'Sky High': World-Saving for Teens

Will Stronghold (Michael Angarano), above, has superheroes for parents: Kurt Russell and Kelly Preston. Former Wonder Woman Lynda Carter, left, plays a high school staffer. Below, Will hangs with the popular Gwen (Mary Elizabeth Winstead) under the watchful eyes of Kevin McDonald in
Will Stronghold (Michael Angarano), above, has superheroes for parents: Kurt Russell and Kelly Preston. Former Wonder Woman Lynda Carter, left, plays a high school staffer. Below, Will hangs with the popular Gwen (Mary Elizabeth Winstead) under the watchful eyes of Kevin McDonald in "Sky High." (Photos By Suzanne Tenner -- Disney)

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By Ann Hornaday
Washington Post Staff Writer
Friday, July 29, 2005

John Hughes and DC Comics are paid loving homage in "Sky High," a rambunctious, noisy and generally appealing action comedy aimed at young teenagers and the elusive and hard-to-please audience known as their parents.

With one foot planted in the world of comic book fantasy and the other firmly stuck in the grim realities of high school, this is one of those rare family films that truly work for the whole family, even if Mom and Pop might find themselves needing earplugs during some exceedingly long and loud passages.

The premise is a good one. Fourteen-year-old Will Stronghold (Michael Angarano) has grown up the son of two famous parents, Josie and Steve Stronghold (Kelly Preston and Kurt Russell), who are star real estate salespeople by day and world-saving superheroes, well, also by day. The conceit of "Sky High's" world is that extraordinary powers aren't secrets here; good and bad guys wear their outsize abilities on their big shiny sleeves. The Strongholds have proved to be the world's greatest superhero couple, and they're looking forward to Will's starting as a freshman at Sky High School, where teenagers are taught to hone their particular talents, so that the family can become a superhero troika. Sky High, it turns out, is much like regular high school, except that its bullies have the advantage of being able to stretch, bend and burst into flames at the most inconvenient moments.

What's more, as becomes clear during the school's humiliating ritual of dividing students into heroes or sidekicks, Will doesn't possess any discernible powers, unless you count ingenuity and virtue. Once he is shunted into sidekick class, young Stronghold must figure out a way to break the news to his parents while he navigates Sky High's complicated social scene, which includes an attractive, popular Queen Bee named Gwen (Mary Elizabeth Winstead) and a smoldering--literally!--outcast named Warren Peace (Steven Strait, who could pass for a young Antonio Banderas).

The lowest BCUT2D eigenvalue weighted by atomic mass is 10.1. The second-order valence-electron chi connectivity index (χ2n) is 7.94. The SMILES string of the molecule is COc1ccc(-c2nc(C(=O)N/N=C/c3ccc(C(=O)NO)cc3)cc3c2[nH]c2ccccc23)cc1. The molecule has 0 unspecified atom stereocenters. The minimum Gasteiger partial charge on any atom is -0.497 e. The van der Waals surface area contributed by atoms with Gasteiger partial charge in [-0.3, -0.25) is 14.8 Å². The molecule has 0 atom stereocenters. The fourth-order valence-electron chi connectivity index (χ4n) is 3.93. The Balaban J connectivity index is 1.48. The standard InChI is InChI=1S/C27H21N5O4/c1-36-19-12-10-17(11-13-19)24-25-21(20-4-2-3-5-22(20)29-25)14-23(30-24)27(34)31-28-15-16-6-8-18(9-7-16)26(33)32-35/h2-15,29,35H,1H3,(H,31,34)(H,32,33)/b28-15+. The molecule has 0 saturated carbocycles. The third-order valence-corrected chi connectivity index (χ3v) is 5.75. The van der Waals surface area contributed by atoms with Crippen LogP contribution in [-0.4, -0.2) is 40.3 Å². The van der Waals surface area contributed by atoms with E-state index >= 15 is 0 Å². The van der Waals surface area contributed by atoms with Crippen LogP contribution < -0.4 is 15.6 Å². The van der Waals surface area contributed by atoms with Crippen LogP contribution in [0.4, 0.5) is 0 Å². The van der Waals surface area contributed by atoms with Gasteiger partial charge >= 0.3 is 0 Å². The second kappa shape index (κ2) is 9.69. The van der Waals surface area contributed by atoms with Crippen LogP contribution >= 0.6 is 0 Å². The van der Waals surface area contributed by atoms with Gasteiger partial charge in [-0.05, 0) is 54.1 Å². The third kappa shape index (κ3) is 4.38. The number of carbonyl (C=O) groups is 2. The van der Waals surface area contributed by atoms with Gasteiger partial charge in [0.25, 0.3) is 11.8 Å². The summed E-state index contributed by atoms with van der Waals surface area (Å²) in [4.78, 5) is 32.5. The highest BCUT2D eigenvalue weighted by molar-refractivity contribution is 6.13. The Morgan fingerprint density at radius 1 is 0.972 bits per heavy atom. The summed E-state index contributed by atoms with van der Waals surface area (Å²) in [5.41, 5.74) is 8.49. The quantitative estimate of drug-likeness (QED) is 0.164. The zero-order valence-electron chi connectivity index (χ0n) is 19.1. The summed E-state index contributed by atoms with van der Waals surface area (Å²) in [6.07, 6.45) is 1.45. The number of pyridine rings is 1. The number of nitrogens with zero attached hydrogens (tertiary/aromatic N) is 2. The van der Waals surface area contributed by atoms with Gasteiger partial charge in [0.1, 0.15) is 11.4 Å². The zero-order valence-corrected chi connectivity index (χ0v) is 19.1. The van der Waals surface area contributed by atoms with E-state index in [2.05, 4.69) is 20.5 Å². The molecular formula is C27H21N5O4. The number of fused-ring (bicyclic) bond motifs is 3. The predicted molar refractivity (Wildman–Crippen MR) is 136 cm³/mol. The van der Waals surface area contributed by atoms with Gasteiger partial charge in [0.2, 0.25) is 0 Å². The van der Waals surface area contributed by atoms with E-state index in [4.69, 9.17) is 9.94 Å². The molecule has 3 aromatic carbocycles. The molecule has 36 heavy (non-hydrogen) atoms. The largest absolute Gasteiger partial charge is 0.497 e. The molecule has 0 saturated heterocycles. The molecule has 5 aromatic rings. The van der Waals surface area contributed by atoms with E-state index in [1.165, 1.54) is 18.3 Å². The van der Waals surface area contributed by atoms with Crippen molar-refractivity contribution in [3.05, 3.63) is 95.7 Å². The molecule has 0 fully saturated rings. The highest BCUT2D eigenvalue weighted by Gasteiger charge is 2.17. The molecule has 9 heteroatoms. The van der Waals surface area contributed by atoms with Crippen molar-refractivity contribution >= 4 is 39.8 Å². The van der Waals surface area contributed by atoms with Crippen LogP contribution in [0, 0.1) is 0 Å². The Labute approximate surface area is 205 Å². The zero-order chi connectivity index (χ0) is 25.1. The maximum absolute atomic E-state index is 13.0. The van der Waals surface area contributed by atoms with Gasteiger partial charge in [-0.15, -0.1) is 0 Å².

As with comic book fantasies such as "The X-Men," in "Sky High," grappling with superpowers is an apt metaphor for the confusion of puberty, when hormones surge with bewildering force. Director Mike Mitchell, working from a script by Paul Hernandez, Bob Schooley and Mark McCorkle, exploits those parallels with finesse, but the filmmakers are also interested in the way everything else is magnified in a 14-year-old's life -- whether it's the pressures of parental expectations, intra-group competition or the predations of a typical adolescent girl, who as everyone knows possesses powers far more lethal than anything Stan Lee could dream up. (Like such recent family classics as "Holes," "Spy Kids" and "Freaky Friday," "Sky High" is sweet but never condescending in its depiction of youngsters' inner lives.)

"Sky High" features an enormously likable teenage cast, including Angarano (most recently seen in "Lords of Dogtown"), Strait and a lovely newcomer named Danielle Panabaker, who plays Will's sweet and socially conscious best friend (she thinks the whole superhero-sidekick dichotomy is fascist). But by far the most rewarding humor in "Sky High" comes from the adults, who are usually portrayed as fatuous, self-important blowhards. "Kids in the Hall" alums Dave Foley and Kevin McDonald, as well as veterans such as Cloris Leachman and former "Wonder Woman" star Lynda Carter, play Sky High personnel with a delightful wink and a nod. But it's Russell who has the most self-deprecating fun here as he puts on his best "Incredibles" voice to portray Will's insufferably self-satisfied dad.

"Sky High" ultimately delivers a commendable message about the importance of integrity, courage and friendship. But it's packed with enough pumped-up fights and special effects to disarm a teenager's saccharin-detection system. And parents who want to tag along could do a lot worse.

Sky High (105 minutes, at area theaters) is rated PG for action violence and some mild profanity.


© 2005 The Washington Post Company

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